Friedman in the New York Times Goes After Donald Trump: Hey, Massive Bombing Was MY Idea!

In-depth Report:

Thomas Friedman doesn’t like threats of massive bombing when they’re made by someone else.

Thomas Friedman has some harsh words in his New York Times column (12/9/15) for Donald Trump and his unsophisticated grasp of the complexities of foreign policy:

As for Trump, well, he may be a deal maker, but he’s no poker player ready for the Middle East five-card stud sharks. His xenophobic rhetoric and unrealistic, infantile threats of massive bombing make up the kind of simplistic hand you’d play in “Go Fish” — not in this high-stakes game.

Where could Trump have gotten the idea that his “infantile threats of massive bombing” would be taken seriously as foreign policy proposals? Well, as a resident of New York City, maybe he reads the New York Times:

US bombing of Iraq (cc photo: Andy Dunaway/US Army)

There is only Option 2 — bombing Iraq (pictured right), over and over and over again, until either Saddam says uncle, and agrees to let the UN back in on US terms, or the Iraqi people eliminate him….  Given the problems with the other options, we may have no choice but to go down this road. Once we do, however, we better have the stomach to stay the course.

–Thomas Friedman (New York Times, 1/31/98)

Blow up a different power station in Iraq every week, so no one knows when the lights will go off or who’s in charge.”

–Friedman (New York Times, 1/19/99)

Novi Sad under NATO bombardment (cc photo: Darko Dozet)

Let’s at least have a real air war. The idea that people are still holding rock concerts in Belgrade, or going out for Sunday merry-go-round rides, while their fellow Serbs are ‘cleansing’ Kosovo, is outrageous. It should be lights out in Belgrade: Every power grid, water pipe, bridge, road and war-related factory has to be targeted…. (pictured left)

Every week you ravage Kosovo is another decade we will set your country back by pulverizing you. You want 1950? We can do 1950. You want 1389? We can do 1389 too.

–Thomas Friedman (New York Times, 4/23/99) on Serbia

People tend to change their minds and adjust their goals as they see the price they are paying mount. Twelve days of surgical bombing was never going to turn Serbia around. Let’s see what 12 weeks of less than surgical bombing does. Give war a chance.

–Thomasa Friedman (New York Times, 4/6/99)

Airstrikes on Tora Bora

My motto is very simple: Give war a chance.

–Thomas Friedman (ABC News, 10/29/01) on Afghanistan

Let’s all take a deep breath and repeat after me: Give war a chance. This is Afghanistan we’re talking about. (pictured right)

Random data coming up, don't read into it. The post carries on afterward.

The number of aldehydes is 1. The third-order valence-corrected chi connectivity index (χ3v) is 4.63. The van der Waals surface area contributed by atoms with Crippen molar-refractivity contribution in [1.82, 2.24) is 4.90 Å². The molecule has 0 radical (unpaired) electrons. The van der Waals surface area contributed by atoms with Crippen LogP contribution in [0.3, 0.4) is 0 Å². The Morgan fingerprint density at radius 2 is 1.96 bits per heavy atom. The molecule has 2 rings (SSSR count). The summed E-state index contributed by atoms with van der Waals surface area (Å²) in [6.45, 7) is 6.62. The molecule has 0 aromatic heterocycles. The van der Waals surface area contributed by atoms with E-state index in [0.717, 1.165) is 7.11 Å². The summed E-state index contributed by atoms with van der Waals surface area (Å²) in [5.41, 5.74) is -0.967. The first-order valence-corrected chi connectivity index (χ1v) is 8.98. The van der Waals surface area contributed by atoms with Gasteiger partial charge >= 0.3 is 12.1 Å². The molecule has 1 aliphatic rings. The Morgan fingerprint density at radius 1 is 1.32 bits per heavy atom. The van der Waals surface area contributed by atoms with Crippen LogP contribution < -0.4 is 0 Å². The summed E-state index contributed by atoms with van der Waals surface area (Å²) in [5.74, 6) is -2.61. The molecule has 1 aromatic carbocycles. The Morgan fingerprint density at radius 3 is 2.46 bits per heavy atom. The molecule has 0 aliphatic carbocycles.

–Thomas Friedman (New York Times, 11/2/01)

I was a critic of [Defense Secretary Donald] Rumsfeld before, but there’s one thing…that I do like about Rumsfeld. He’s just a little bit crazy, OK? He’s just a little bit crazy, and in this kind of war, they always count on being able to out-crazy us, and I’m glad we got some guy on our bench that our quarterback — who’s just a little bit crazy, not totally, but you never know what that guy’s going to do, and I say that’s my guy.”

–Thomas Friedman (CNBC, 10/13/01)

There is a lot about the Bush team’s foreign policy I don’t like, but their willingness to restore our deterrence, and to be as crazy as some of our enemies, is one thing they have right.

–Thomas Friedman (New York Times, 2/13/02)

Prisoners, Abu Ghraib

We needed to go over there, basically, and take out a very big stick… and there was only one way to do it…. What they needed to see was American boys and girls going house to house, from Basra to Baghdad, and basically saying: “Which part of this sentence don’t you understand?

You don’t think, you know, we care about our open society? You think this bubble fantasy, we’re just gonna to let it grow? Well: Suck. On. This.” That, Charlie, is what this war was about. We could have hit Saudi Arabia; it was part of that bubble. Could have hit Pakistan. We hit Iraq because we could.

–Thomas Friedman (Charlie Rose, 5/30/03)

Israel’s counterstrategy was to use its air force to pummel Hezbollah and, while not directly targeting the Lebanese civilians with whom Hezbollah was intertwined, to inflict substantial property damage and collateral casualties on Lebanon at large. It was not pretty, but it was logical. Israel basically said that when dealing with a nonstate actor, Hezbollah, nested among civilians, the only long-term source of deterrence was to exact enough pain on the civilians–the families and employers of the militants–to restrain Hezbollah in the future.”

New York Times columnist Thomas Friedman (1/13/09) on why Israel needed to kill civilians in Gaza

Jim Naureckas is the editor of

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Articles by: Jim Naureckas

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